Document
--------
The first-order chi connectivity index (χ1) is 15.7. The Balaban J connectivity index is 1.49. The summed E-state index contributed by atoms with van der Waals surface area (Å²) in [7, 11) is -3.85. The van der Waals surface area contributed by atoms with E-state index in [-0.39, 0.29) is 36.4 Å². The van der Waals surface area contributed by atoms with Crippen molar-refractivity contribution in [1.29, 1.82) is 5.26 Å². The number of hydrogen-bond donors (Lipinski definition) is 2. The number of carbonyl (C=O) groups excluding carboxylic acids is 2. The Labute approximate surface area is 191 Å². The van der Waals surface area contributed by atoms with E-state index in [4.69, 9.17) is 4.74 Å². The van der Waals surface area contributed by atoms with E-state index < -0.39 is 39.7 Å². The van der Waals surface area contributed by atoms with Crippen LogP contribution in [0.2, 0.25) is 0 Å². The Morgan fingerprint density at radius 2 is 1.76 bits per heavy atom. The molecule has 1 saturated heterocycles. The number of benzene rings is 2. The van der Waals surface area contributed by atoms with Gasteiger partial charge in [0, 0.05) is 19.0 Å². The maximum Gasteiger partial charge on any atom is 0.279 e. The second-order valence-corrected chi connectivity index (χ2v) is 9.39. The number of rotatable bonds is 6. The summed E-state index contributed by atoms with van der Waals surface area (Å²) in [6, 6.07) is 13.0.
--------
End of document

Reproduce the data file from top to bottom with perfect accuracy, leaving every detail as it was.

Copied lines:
The first-order chi connectivity index (χ1) is 15.7. The Balaban J connectivity index is 1.49. The summed E-state index contributed by atoms with van der Waals surface area (Å²) in [7, 11) is -3.85. The van der Waals surface area contributed by atoms with E-state index in [-0.39, 0.29) is 36.4 Å². The van der Waals surface area contributed by atoms with Crippen molar-refractivity contribution in [1.29, 1.82) is 5.26 Å². The number of hydrogen-bond donors (Lipinski definition) is 2. The number of carbonyl (C=O) groups excluding carboxylic acids is 2. The Labute approximate surface area is 191 Å². The van der Waals surface area contributed by atoms with E-state index in [4.69, 9.17) is 4.74 Å². The van der Waals surface area contributed by atoms with E-state index < -0.39 is 39.7 Å². The van der Waals surface area contributed by atoms with Crippen LogP contribution in [0.2, 0.25) is 0 Å². The Morgan fingerprint density at radius 2 is 1.76 bits per heavy atom. The molecule has 1 saturated heterocycles. The number of benzene rings is 2. The van der Waals surface area contributed by atoms with Gasteiger partial charge in [0, 0.05) is 19.0 Å². The maximum Gasteiger partial charge on any atom is 0.279 e. The second-order valence-corrected chi connectivity index (χ2v) is 9.39. The number of rotatable bonds is 6. The summed E-state index contributed by atoms with van der Waals surface area (Å²) in [6, 6.07) is 13.0.